May 10, 2011

MIT Nanosensor Can Detect Explosives

Researchers at MIT have created a new type of sensor that could bring homeland security to a new level.

The researchers, lead by Charles and Hilda Roddey Career Development Associate Professor of Chemical Engineer Michael Strano, developed a detector that is capable of picking up a single molecule of an explosive material.

Chemical engineers used one-atom-thick hollow cylinders made of pure carbon to create the sensors. 

These detectors are more sensitive than explosive sensors currently being used in commercial devices.  The devices used by airport security analyzed charged particles as they move through the air.

"Ion mobility spectrometers are widely deployed because they are inexpensive and very reliable. However, this next generation of nanosensors can improve upon this by having the ultimate detection limit, [detecting] single molecules of explosives at room temperature and atmospheric pressure," Strano said in a press release.

Strano's new technology uses protein fragments called bombolitins.

"Scientists have studied these peptides, but as far as we know, they've never been shown to have an affinity for and recognize explosive molecules in any way," he says.

His lab has developed carbon-nanotube sensors in recent years, including nitric oxide, hydrogen peroxide and toxic agents like nerve gas sarin. 

The team had to build a new type of microscope in order to read the sensor.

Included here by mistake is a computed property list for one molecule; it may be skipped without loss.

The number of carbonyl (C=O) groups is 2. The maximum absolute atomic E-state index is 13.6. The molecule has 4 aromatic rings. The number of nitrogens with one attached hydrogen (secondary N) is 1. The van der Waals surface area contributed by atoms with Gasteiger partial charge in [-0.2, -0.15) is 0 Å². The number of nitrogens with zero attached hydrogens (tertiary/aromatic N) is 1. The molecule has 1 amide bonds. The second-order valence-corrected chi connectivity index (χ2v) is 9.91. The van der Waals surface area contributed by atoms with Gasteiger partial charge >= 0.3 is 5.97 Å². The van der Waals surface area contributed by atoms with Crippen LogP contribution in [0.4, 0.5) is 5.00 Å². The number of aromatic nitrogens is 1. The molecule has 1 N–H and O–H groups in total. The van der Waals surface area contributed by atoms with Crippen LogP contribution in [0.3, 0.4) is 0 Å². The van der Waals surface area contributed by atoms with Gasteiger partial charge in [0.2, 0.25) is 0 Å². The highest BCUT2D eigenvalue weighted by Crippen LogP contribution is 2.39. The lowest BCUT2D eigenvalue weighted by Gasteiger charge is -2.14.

"For a fluorescent sensor, using the intensity of the fluorescent light to read the signal is more error-prone and noisier than measuring a wavelength," Strano said in a statement.

Each nanotube-peptide combination reacts differently to different nitro-aromatic compounds.  The researchers are able to identify a unique "fingerprint" for each explosive they wish to detect by using several different nanotubes coated in different bombolitins.

"Compounds such as TNT decompose in the environment, creating other molecule types, and those derivatives could also be identified with this type of sensor," Strano said. "Because molecules in the environment are constantly changing into other chemicals, we need sensor platforms that can detect the entire network and classes of chemicals, instead of just one type."

University of California physics professor Philip Collins said the new sensor is a novel extension of Strano's previous work on carbon-nanotube sensors. 

"It's nice what they've done "” combined a couple of different things that are not sensitive to explosives, and shown that the combination is sensitive," Collins, who was not involved in this research, said in a statement.

The Institute for Soldier Nanotechnologies at MIT helped to fund the research.


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